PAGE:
Wednesday, August 08, 2007

Now the Giants Can Focus On Winning the West

(8/9: Much thanks to reader Jeff for pointing out that I shorted Dale Murphy 100 homers in my original post. The text has been corrected to reflect the 398 round trips he earned during his esteemed career.)

For anyone that has been stuck in the same cubicle for years only to be repeatedly passed over for promotion by the latest hotshot at the office, take solace in knowing that Pedro Gomez feels your pain. For three years, he was Barry Bonds shadow- giving ESPN viewers daily updates on Bonds' home run total, the inning he left the game, and what he had for lunch that day. Then, when Barry finally breaks the record, who does ESPN send out for the postgame interview with Bonds? Erin Andrews. That has gotta hurt. The network eventually went to Gomez later who was relegated to informing the viewer such vital information such as there were fireworks and confetti after Bonds launched 756. Poor Pedro Gomez has become the Cuban version of Milton from Office Space. If there's ever a giant fire at ESPN headquarters in Bristol, you'll know who to look for.

After all is said and done, my feelings are pretty much aligned with what Dale Murphy said yesterday: "The guy would have become one of the great ones, anyway. ... But now, he sucked the fun and the life right out of it." Tho for me, it wasn't the performance enhancers that ruined it for me - heck, anyone who's popped a Viagra before going up to their vegas hotel room with a few hookers can relate to reaching for an extra boost when it's available. It was just the fact that Bonds was a jerk throughout his career that made it impossible to root for him.

Honestly though, the biggest jerk through all of this has been Bud Selig. The commissioner almost destroys baseball by canceling the World Series in 1995. Then he looks the other way while Mark McGwire and Sammy Sosa revive the game with their displays of power. But now that Bonds has broken the all-time record, he wants to act indignant? I know he wishes that Bonds had treated people better- we all do. But the surge in home runs is largely responsible for Selig still having a job. A job in which he collected $14 million this year. For that kind of cash, Selig should at least have the decency to say thank you.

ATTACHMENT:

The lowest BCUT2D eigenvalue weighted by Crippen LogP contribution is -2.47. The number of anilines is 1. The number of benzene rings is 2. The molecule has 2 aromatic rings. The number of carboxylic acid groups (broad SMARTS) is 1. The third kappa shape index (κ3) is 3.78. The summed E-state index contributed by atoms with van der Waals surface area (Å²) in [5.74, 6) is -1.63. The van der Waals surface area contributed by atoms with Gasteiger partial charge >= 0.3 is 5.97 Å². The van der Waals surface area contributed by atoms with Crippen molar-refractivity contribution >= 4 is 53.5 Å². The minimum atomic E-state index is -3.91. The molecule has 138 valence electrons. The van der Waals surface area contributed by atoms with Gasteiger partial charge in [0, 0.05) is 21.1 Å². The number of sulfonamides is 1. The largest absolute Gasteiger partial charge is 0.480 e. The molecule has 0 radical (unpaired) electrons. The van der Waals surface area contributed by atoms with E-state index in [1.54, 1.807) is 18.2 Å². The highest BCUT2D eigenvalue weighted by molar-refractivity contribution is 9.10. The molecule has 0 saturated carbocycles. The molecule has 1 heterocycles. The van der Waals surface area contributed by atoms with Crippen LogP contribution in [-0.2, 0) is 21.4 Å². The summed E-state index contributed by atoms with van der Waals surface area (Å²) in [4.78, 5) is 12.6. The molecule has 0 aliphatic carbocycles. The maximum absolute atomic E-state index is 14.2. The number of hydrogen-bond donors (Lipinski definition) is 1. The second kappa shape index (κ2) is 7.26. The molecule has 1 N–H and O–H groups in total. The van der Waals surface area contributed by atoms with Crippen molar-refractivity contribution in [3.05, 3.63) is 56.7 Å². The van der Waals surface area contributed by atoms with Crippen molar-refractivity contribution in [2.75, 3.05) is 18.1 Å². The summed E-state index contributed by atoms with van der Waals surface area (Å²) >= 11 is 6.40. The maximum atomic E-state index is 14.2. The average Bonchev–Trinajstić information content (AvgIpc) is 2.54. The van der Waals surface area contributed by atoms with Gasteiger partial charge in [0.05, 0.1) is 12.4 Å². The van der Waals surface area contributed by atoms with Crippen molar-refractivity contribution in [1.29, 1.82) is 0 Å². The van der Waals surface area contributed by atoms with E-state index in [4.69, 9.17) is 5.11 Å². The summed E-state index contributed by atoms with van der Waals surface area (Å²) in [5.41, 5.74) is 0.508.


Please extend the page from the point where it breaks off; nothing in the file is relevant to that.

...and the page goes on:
On behalf of Dale Murphy, it should be noted that while he finished his career with only 398 home runs, as a devout Mormon, he wasn't allowed to have so much as a drop of caffeine before a game. Imagine if he'd even just had a friggin' can of Coke in the clubhouse. His home run total would have at least been 401, maybe 402.

I would like to thank Barry Bonds for one thing. At least he had the decency to hit his record-tying and record-breaking home runs in games where Chris Berman wasn't doing the play by play. You think the record is tainted now? Imagine if every time ESPN replayed the swing, you heard, "Back, back, back, back....gone! And for the 756th time, Barry has cashed in his Bonds!"

What's next for Barry? My guess is he should spend 2008 as the DH of the Devil Rays where he can etch his name amongst other Tampa Bay greats like Wade Boggs, Fred McGriff, and Jose Canseco. He'd be the perfect role model for Delmon Young.

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At Wed Aug 08, 12:49:00 PM PDT , Anonymous Anonymous said...

Very nicely written. I like how you point the finger at Selig as well, for he is partly to blame. Also, correct me if I'm wrong, but the Major League didn't institute a Drug Control Policy on Steroids or other performance enhancers until 2002. This is far behind the other host of professional sports in the US. With this being the case, the ML indirectly promoted use of these type of substances. The single season home run records set by McGuire and Bonds happened in 1998 and 2001, before the policy. Humm, Selig, WTF?


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